Cap and Trade vs. Carbon Tax

The new energy efficient New York Times building. The new energy efficient New York Times building.
Photo by Nickolay (CC).

This article was originally published by Carnegie Council's online magazine, Policy Innovations.

"That's the greenest building in New York," exclaimed Vincent DeVito last month, pointing skyward from a busy corner in midtown Manhattan. The new New York Times building, still under construction, loomed over us both. DeVito's employer, law firm Pepper Hamilton LLP, recently moved its New York branch to the 37th floor.

The new skyscraper's views are breathtaking according to DeVito ("I can see the Atlantic ocean!"), but what really thrills him is the innovative curtain of ceramic tubing that drapes the building, reflecting sunlight and cooling the interior. "I come from the school that believes we should be doing green technology because it's good for business," he said.

It's good luck, then, that this former acting U.S. Assistant Secretary of Energy for Policy and International Affairs finds himself doing business in New York's "greenest building." In 2002, he helped launch the U.S. Climate Change Technology Program, a multi-agency research and development program seeking to accelerate development of emissions-reduction technologies. He also helped craft the Energy Policy Act of 2005 and was U.S. manager of the North American Energy Working Group, a task force created to fully integrate North American energy markets.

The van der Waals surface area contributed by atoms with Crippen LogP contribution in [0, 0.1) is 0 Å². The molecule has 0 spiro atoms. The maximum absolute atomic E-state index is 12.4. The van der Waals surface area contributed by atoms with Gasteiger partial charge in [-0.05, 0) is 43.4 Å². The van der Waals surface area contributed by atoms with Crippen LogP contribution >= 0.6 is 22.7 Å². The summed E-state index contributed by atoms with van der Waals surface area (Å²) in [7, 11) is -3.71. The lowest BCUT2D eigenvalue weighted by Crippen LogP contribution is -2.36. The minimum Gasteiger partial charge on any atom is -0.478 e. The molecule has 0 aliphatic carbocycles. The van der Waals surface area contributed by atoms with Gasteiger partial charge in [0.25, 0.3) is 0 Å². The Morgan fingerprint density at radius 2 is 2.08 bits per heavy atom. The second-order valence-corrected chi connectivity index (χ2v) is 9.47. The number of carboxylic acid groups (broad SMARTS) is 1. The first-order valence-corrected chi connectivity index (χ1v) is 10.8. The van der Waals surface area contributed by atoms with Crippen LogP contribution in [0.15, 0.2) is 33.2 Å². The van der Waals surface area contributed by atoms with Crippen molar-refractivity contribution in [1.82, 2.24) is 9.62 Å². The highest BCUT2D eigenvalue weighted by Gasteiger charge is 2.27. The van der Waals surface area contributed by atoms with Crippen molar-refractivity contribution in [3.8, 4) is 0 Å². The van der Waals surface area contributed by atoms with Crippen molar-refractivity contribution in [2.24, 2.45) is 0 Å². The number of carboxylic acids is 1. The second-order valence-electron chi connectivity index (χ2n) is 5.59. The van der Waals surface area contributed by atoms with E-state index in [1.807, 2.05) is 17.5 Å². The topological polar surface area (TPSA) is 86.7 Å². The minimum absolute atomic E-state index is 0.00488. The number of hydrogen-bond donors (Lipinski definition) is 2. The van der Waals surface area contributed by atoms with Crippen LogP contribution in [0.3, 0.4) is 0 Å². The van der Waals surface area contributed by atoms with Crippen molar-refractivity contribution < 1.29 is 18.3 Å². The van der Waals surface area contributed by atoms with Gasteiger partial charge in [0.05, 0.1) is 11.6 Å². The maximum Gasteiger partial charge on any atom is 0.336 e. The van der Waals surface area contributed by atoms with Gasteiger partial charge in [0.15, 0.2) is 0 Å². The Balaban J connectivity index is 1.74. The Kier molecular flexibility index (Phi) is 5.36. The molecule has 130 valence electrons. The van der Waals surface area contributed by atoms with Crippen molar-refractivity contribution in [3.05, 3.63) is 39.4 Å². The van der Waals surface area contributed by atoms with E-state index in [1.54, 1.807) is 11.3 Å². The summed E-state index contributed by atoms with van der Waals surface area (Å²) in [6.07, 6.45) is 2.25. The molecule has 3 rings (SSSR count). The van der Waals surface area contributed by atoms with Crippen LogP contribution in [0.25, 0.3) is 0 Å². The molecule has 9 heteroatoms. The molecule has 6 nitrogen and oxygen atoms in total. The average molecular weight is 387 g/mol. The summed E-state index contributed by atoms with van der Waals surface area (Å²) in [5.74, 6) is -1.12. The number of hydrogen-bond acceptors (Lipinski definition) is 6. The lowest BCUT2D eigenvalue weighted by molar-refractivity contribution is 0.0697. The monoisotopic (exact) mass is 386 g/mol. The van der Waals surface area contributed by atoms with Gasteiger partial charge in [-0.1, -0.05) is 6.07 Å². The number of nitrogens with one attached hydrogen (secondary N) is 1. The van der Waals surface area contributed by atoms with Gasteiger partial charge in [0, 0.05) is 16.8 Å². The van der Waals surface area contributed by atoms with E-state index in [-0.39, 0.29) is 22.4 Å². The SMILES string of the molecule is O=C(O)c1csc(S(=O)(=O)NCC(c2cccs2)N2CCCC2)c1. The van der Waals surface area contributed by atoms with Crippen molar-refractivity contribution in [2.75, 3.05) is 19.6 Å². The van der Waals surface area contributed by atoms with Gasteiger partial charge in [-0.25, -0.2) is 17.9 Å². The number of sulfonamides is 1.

Both in government and in the private sector, DeVito's goal is to jump-start the development of new technology through the marketization of carbon emissions. "When you start deploying cleaner, renewable technologies you make us more independent when it comes to energy production and less reliant on unstable regions of the world for our energy needs," said DeVito.

Carbon emissions trading, known as cap and trade, works by imposing a restriction on the amount of emissions that power companies, oil refineries, and other energy-intensive businesses may emit. Firms are allotted permits for emissions over a specified time period, and companies that pollute less than their allotment can sell their excess permits to those that pollute more. There are no limits placed on participants in the market other than the size of the market itself, which is determined by regulators. As time passes, the size of the market is reduced, causing overall levels of atmospheric carbon to fall.